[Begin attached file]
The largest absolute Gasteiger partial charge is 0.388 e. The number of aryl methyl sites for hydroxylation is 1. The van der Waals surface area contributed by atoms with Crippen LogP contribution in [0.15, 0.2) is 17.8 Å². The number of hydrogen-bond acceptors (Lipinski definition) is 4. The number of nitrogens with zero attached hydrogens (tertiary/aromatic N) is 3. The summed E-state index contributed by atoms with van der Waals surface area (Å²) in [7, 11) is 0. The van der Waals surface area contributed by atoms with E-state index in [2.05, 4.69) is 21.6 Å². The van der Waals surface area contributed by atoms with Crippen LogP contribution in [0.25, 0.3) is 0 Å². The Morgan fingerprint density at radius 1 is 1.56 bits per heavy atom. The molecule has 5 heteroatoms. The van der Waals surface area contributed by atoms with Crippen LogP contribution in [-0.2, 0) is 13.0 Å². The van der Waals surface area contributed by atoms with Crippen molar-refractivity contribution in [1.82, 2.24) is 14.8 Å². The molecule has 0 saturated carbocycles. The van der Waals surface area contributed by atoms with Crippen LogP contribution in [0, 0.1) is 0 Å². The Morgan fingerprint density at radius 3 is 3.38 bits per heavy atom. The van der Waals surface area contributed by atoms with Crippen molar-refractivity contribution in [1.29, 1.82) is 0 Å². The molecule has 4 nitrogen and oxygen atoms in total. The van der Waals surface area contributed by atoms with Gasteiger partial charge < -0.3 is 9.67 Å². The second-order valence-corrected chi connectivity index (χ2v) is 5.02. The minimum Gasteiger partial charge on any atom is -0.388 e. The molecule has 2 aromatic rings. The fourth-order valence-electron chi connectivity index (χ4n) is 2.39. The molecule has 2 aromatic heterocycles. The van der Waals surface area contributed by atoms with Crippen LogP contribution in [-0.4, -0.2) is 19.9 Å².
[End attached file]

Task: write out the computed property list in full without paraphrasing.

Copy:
The largest absolute Gasteiger partial charge is 0.388 e. The number of aryl methyl sites for hydroxylation is 1. The van der Waals surface area contributed by atoms with Crippen LogP contribution in [0.15, 0.2) is 17.8 Å². The number of hydrogen-bond acceptors (Lipinski definition) is 4. The number of nitrogens with zero attached hydrogens (tertiary/aromatic N) is 3. The summed E-state index contributed by atoms with van der Waals surface area (Å²) in [7, 11) is 0. The van der Waals surface area contributed by atoms with E-state index in [2.05, 4.69) is 21.6 Å². The van der Waals surface area contributed by atoms with Crippen LogP contribution in [0.25, 0.3) is 0 Å². The Morgan fingerprint density at radius 1 is 1.56 bits per heavy atom. The molecule has 5 heteroatoms. The van der Waals surface area contributed by atoms with Crippen LogP contribution in [-0.2, 0) is 13.0 Å². The van der Waals surface area contributed by atoms with Crippen molar-refractivity contribution in [1.82, 2.24) is 14.8 Å². The molecule has 0 saturated carbocycles. The van der Waals surface area contributed by atoms with Crippen LogP contribution in [0, 0.1) is 0 Å². The Morgan fingerprint density at radius 3 is 3.38 bits per heavy atom. The van der Waals surface area contributed by atoms with Crippen molar-refractivity contribution in [1.29, 1.82) is 0 Å². The molecule has 4 nitrogen and oxygen atoms in total. The van der Waals surface area contributed by atoms with Gasteiger partial charge < -0.3 is 9.67 Å². The second-order valence-corrected chi connectivity index (χ2v) is 5.02. The minimum Gasteiger partial charge on any atom is -0.388 e. The molecule has 2 aromatic rings. The fourth-order valence-electron chi connectivity index (χ4n) is 2.39. The molecule has 2 aromatic heterocycles. The van der Waals surface area contributed by atoms with Crippen LogP contribution in [-0.4, -0.2) is 19.9 Å².